The region still poses many challenges, from uncleared minefields left over from the Iran-Iraq War to labor costs inflated by an oil boom economy. Archaeologists must also artfully negotiate their excavation contracts–typically signing an agreement with KRG officials and getting oral confirmation from the antiquities ministry in Baghdad. “Without that, people who want to go on working in southern Iraq would have problems later,” says Konstantinos Kopanias, of the University of Athens, who organized a conference looking at archaeology all across Iraqi Kurdistan in November.
In Erbil this week, Harvard University archaeologist Jason Ur, who works with Giraud, will describe preliminary results from a survey of the countryside around the city. After identifying promising spots using satellite imagery–some of it taken by U.S. spy satellites in the 1960s–Ur and colleagues have started going into the field to identify ancient settlement sites. They’re on the trail of the Assyrians, who often relocated vanquished populations back into the empire’s core. “200,150 people, great and small, male and female, horses, mules, asses, camels, cattle and sheep without number, I brought away … and counted as spoil,” Assyrian emperor Sennacherib boasted in an inscription from the 7th century B.C.E.
Ur thinks the Assyrians forcibly resettled this “spoil” in the arid plains around Erbil, building networks of irrigation canals to support the new settlements. In some of the areas that Ur’s group surveyed, there were signs of habitation every square kilometer. “It’s an extraordinarily high density of archaeological remains, the densest archaeological landscape documented yet in Iraq,” he says.
Neighboring surveys support the idea of an empire expanding north with ambitious urban engineering. The Land of Nineveh Archaeological Project, focusing west of Erbil and run by Daniele Morandi Bonacossi at the University of Udine in Italy, has identified major canals–one 80 meters wide and 20 meters deep–and five early aqueducts in Kurdistan, all apparently built by the Assyrians.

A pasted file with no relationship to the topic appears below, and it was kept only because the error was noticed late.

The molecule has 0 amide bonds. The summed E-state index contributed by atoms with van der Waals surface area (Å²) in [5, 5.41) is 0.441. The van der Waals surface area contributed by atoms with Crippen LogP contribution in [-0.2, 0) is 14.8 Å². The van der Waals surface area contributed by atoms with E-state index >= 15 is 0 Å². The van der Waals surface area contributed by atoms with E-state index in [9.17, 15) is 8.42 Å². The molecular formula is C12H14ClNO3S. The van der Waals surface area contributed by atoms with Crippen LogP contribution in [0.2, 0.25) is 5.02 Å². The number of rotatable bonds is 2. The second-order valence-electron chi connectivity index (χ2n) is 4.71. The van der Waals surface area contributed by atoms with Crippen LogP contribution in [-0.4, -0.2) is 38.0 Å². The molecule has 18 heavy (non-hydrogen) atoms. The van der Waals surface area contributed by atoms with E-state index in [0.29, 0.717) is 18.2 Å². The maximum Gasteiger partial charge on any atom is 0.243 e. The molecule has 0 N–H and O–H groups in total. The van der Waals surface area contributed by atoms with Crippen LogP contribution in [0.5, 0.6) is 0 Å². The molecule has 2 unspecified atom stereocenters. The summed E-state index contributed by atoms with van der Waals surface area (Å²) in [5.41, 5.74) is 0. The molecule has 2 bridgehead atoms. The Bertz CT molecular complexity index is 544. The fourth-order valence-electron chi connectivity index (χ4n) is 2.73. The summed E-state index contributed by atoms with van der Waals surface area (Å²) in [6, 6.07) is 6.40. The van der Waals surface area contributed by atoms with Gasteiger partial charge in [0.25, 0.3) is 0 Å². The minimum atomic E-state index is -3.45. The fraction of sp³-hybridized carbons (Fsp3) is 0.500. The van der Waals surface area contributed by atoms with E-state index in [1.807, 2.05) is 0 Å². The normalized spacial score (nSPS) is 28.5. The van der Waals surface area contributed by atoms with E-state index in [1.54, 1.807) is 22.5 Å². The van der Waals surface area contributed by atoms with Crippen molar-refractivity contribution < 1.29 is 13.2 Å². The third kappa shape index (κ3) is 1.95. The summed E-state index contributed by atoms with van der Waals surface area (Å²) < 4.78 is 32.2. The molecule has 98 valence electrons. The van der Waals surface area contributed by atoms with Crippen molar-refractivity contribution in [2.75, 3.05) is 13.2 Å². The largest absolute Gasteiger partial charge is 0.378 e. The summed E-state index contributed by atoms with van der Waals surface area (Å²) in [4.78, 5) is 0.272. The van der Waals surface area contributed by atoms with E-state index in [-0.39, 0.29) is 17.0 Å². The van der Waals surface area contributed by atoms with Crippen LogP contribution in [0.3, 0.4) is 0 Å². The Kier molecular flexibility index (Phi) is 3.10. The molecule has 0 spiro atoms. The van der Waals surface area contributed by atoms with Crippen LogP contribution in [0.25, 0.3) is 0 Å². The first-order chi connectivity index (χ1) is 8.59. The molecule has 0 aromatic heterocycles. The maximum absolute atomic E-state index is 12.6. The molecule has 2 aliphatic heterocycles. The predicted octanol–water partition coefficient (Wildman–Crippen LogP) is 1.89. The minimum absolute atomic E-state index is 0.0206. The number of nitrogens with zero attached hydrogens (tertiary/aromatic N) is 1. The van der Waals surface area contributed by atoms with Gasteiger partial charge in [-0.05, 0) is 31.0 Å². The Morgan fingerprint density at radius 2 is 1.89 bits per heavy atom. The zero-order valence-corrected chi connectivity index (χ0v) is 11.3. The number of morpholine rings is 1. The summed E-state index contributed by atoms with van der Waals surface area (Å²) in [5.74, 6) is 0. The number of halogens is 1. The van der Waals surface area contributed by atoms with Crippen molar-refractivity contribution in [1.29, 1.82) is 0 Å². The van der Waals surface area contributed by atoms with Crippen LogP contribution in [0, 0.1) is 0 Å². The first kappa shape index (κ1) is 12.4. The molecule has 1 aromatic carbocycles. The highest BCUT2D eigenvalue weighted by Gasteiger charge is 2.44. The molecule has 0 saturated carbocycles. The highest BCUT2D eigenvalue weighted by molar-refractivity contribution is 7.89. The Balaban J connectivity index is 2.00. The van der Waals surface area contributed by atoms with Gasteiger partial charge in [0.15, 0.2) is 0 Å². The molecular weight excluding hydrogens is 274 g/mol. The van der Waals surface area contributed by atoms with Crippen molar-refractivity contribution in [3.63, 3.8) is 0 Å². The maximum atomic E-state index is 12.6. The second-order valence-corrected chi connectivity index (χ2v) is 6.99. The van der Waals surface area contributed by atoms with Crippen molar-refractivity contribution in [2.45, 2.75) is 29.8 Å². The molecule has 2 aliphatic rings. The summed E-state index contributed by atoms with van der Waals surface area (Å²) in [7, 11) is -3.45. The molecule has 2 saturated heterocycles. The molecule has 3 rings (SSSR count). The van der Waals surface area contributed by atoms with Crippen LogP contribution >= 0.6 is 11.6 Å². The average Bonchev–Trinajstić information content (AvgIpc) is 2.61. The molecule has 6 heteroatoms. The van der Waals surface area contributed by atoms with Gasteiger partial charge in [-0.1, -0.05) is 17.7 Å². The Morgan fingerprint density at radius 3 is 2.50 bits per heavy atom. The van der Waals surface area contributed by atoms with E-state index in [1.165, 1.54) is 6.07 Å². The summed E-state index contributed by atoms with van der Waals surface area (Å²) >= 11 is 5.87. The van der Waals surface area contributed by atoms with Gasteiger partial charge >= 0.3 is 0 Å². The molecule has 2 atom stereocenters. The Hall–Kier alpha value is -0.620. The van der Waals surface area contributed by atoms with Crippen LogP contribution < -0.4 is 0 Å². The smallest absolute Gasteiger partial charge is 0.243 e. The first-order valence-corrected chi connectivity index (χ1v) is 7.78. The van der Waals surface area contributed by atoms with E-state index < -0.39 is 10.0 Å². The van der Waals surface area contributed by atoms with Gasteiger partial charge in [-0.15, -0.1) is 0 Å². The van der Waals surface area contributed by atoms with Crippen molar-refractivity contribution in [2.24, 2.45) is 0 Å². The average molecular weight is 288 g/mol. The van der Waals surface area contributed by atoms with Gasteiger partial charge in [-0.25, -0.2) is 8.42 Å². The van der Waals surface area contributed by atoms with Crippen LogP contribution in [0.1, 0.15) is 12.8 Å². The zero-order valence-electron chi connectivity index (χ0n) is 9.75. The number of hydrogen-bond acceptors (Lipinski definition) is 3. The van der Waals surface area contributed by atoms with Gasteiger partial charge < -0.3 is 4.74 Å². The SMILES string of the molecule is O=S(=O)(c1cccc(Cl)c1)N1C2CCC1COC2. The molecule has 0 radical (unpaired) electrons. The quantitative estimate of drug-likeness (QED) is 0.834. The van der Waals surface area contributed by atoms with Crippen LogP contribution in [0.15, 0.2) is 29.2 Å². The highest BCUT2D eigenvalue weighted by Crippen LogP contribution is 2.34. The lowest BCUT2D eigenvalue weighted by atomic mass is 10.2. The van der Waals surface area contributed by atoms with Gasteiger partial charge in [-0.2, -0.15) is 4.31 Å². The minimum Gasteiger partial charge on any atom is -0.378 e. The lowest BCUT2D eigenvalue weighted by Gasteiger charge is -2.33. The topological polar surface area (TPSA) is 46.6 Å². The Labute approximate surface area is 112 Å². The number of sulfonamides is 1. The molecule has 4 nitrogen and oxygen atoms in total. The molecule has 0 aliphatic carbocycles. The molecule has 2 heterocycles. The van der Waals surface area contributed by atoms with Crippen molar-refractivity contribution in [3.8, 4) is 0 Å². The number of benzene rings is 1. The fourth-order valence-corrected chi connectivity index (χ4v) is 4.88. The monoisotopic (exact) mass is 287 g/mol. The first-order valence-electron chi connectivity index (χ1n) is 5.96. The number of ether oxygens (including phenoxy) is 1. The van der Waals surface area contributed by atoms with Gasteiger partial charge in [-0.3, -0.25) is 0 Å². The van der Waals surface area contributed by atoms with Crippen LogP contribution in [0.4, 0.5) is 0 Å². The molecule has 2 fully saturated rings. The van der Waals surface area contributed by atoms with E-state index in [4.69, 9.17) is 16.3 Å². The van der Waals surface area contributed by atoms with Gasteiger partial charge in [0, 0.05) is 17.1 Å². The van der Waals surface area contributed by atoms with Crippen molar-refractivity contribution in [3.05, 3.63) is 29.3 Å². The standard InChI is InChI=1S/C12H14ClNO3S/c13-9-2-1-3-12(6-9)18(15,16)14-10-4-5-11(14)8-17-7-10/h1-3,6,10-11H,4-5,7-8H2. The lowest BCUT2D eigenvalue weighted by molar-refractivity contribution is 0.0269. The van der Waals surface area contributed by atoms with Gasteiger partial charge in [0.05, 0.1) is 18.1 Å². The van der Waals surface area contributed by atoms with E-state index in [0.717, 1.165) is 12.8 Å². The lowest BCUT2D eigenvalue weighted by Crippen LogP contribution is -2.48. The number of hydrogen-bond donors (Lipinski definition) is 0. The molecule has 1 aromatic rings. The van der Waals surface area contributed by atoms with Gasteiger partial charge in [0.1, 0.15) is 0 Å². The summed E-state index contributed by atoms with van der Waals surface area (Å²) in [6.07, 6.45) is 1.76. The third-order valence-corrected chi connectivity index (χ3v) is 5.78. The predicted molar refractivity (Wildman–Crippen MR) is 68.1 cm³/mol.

Morandi Bonacossi’s team also found hundreds of previously uncharted settlements, with pottery dates all starting in the Assyrian period. “They’re tiny rural villages, or even farmsteads,” he says. “It makes sense only if the landscape was highly engineered and cultivated with local irrigation. It was all meant to transform Nineveh’s countryside into a densely populated area.”
Other excavators are targeting smaller, older sites, such as Kani Shaie, a 2-hectare tell not far from Suleimaniyeh. In September and October, a Portuguese-U.S. team uncovered what may be a Sumerian colony. One find is an elaborately decorated clay tablet, roughly 5300 years old, covered with a complex seal impression and a numerical mark, possibly evidence for an elaborate administrative system.
Archaeologists are not only revealing the past, but also helping local authorities assess how best to protect it, especially from new construction projects. The research boom, however, sometimes stretches the local infrastructure: With archaeologists uncovering tons of potsherds each summer, there’s still no place to properly store them. “We don’t have good museums to accept and store objects,” says Dlshad Marf, an archaeologist from Iraqi Kurdistan now studying at Leiden University in the Netherlands. “Right now, it’s too much activity–we’re not ready for all this.”
As surveys chart the landscape of northern Iraq, adding hundreds of sites each season to the list of known settlements and paving the way for future excavations, archaeologists are anxious to dig deeper. “What’s happening now is really basic exploration,” MacGinnis says. “It’s clear this wave of exploration is going to lead to new understandings of complex civilization.”